The molecular mechanisms of Alzheimer’s disease (AD), one of the most common causes of dementia, is as yet not completely clear. AD has been identified as a protein misfolding disease due to the accumulation of abnormally folded amyloid beta protein, a peptide of 1-42 aminoacid, in the brain of Alzheimer’s patients [27,28]. Amyloid beta is an abnormal proteolytic byproduct of the transmembrane protein amyloid precursor protein (APP), whose function is unclear but thought to be involved in neuronal development. Amyloid beta peptide is a monomeric soluble molecule which contains short regions of beta sheet and polyproline II helix secondary structures in solution [29], though they are largely alpha helical in membranes [30]; however, at sufficiently high concentration, they undergo a dramatic conformational change to form a beta sheet-rich tertiary structure which aggregates to form amyloid fibrils [31]. These fibrils deposit external neurons in dense formations known as senile plaques or neuritic plaques, in less dense aggregates as diffuse plaques, and sometimes in the walls of small blood vessels in the brain.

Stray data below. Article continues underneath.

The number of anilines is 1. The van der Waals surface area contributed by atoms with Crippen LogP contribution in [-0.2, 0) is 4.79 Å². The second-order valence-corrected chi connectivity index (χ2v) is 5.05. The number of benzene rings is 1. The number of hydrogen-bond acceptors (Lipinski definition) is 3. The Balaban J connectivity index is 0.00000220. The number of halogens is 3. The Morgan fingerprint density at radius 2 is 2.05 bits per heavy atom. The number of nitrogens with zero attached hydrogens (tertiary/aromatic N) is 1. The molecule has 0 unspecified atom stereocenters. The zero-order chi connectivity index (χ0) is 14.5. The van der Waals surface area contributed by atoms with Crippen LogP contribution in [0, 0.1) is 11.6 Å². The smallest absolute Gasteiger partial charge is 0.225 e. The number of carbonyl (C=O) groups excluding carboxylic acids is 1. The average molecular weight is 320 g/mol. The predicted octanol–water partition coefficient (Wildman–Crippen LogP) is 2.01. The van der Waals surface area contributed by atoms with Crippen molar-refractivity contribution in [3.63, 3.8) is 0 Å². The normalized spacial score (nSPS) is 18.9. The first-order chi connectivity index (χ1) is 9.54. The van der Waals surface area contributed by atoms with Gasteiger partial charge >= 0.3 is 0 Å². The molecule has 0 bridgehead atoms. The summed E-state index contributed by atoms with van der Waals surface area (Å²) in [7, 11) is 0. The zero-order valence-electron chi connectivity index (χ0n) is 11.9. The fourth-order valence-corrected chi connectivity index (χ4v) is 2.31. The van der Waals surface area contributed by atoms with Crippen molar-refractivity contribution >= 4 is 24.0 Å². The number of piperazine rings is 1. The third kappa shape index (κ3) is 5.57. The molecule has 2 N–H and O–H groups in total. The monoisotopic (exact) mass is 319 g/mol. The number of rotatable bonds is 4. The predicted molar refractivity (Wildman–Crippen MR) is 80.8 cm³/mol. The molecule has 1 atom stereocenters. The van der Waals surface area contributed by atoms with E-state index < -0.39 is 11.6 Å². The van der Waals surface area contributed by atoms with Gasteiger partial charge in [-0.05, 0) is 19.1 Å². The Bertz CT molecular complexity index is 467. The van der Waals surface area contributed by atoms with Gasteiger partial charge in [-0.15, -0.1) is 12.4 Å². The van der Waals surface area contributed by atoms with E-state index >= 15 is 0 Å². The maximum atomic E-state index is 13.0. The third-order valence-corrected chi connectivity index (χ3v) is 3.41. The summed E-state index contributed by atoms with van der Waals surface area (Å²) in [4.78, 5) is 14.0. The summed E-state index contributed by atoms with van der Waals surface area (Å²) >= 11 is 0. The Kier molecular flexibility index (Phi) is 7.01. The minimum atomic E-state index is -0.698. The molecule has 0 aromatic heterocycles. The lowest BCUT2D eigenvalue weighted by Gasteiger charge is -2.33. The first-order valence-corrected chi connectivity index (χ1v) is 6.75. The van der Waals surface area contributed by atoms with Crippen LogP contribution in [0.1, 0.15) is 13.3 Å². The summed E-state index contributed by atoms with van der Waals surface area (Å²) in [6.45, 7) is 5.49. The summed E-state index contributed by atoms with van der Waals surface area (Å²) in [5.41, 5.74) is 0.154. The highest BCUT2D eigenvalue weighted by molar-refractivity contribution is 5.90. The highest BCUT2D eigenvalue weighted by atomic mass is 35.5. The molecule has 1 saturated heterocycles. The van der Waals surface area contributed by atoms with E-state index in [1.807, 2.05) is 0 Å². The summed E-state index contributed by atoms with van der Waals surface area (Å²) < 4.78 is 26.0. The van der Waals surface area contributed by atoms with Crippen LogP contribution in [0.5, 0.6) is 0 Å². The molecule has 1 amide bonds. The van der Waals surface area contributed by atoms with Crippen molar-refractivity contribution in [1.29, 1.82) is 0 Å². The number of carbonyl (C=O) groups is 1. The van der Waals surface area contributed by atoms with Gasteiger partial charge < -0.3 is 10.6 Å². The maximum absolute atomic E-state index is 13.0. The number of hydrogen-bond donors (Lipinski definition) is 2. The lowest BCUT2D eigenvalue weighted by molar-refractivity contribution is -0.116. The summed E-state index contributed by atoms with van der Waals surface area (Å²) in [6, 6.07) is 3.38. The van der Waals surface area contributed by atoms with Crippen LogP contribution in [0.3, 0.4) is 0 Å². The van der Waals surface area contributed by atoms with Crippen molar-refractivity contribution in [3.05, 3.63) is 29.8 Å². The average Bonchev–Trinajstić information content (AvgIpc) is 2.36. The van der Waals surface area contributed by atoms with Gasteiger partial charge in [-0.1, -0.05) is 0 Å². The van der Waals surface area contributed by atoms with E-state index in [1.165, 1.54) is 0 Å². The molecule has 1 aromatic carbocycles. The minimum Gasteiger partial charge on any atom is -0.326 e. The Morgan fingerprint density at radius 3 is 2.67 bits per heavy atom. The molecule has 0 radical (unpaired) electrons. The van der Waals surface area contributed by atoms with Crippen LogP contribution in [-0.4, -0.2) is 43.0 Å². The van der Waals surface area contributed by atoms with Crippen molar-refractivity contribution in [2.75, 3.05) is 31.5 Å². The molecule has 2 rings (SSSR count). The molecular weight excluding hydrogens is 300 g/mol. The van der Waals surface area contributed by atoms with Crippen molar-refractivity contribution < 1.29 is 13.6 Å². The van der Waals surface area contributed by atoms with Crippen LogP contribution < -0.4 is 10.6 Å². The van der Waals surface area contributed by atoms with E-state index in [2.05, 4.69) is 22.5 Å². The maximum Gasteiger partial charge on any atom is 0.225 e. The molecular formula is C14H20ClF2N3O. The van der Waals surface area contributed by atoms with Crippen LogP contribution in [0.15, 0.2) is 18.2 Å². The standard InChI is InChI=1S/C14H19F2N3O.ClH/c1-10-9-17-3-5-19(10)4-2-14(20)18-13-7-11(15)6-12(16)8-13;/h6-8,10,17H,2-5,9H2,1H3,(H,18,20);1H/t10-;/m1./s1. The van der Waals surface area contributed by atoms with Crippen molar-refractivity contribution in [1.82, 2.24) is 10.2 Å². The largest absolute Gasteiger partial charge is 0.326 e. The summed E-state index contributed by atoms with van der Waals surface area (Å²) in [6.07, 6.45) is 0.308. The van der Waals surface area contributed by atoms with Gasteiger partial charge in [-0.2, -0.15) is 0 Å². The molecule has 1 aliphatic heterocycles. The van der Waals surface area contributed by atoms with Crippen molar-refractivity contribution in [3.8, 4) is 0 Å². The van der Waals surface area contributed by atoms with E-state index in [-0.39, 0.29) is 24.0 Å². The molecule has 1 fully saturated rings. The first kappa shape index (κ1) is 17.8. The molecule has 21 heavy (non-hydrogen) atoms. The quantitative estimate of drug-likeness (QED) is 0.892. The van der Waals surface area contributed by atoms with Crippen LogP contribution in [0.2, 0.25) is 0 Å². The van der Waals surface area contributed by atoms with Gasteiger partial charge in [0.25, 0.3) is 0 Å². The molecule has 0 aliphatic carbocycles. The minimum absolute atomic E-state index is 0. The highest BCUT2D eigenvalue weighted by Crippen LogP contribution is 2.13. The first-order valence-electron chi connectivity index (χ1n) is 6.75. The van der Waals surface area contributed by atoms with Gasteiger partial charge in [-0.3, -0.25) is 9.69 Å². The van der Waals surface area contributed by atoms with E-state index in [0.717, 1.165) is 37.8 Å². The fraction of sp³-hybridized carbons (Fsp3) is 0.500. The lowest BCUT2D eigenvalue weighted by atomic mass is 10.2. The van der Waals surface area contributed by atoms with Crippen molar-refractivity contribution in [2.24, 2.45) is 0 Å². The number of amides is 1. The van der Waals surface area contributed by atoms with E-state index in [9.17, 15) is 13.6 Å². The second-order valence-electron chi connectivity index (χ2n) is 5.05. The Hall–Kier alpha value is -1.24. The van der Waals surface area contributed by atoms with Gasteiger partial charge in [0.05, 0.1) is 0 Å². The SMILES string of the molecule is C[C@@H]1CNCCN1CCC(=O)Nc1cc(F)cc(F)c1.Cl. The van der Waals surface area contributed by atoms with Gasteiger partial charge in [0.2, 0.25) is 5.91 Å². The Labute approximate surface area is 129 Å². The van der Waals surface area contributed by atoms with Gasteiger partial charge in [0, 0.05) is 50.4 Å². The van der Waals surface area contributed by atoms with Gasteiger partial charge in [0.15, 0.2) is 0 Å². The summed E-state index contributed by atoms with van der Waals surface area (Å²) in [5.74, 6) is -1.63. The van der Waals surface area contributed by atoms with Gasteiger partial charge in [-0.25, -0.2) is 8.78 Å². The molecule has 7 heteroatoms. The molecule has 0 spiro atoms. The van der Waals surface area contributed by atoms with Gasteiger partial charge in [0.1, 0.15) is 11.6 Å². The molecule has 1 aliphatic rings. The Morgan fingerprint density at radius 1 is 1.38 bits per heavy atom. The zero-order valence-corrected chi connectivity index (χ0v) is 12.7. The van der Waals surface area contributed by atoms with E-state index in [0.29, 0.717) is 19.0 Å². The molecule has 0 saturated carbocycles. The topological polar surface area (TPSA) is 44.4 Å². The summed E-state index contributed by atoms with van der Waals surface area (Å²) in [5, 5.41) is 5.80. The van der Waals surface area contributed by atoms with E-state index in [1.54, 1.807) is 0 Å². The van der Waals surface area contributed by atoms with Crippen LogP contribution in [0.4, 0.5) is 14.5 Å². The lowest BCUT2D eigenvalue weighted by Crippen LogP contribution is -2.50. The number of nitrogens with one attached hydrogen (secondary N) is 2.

Another important pathogenetic event in AD is a relevant oxidative stress: the “Aβ cascade hypothesis” of Butterfield [32] in fact suggests that Aβ as small oligomers can insert into the lipid bilayer and initiate lipid peroxidation and oxidative damage to proteins and other molecules. A consequence of this event is the influx of Ca2+ into the neuron, resulting in the loss of ion homoeostasis, mitochondrial dysfunction, synapse loss and finally cell death [32-35].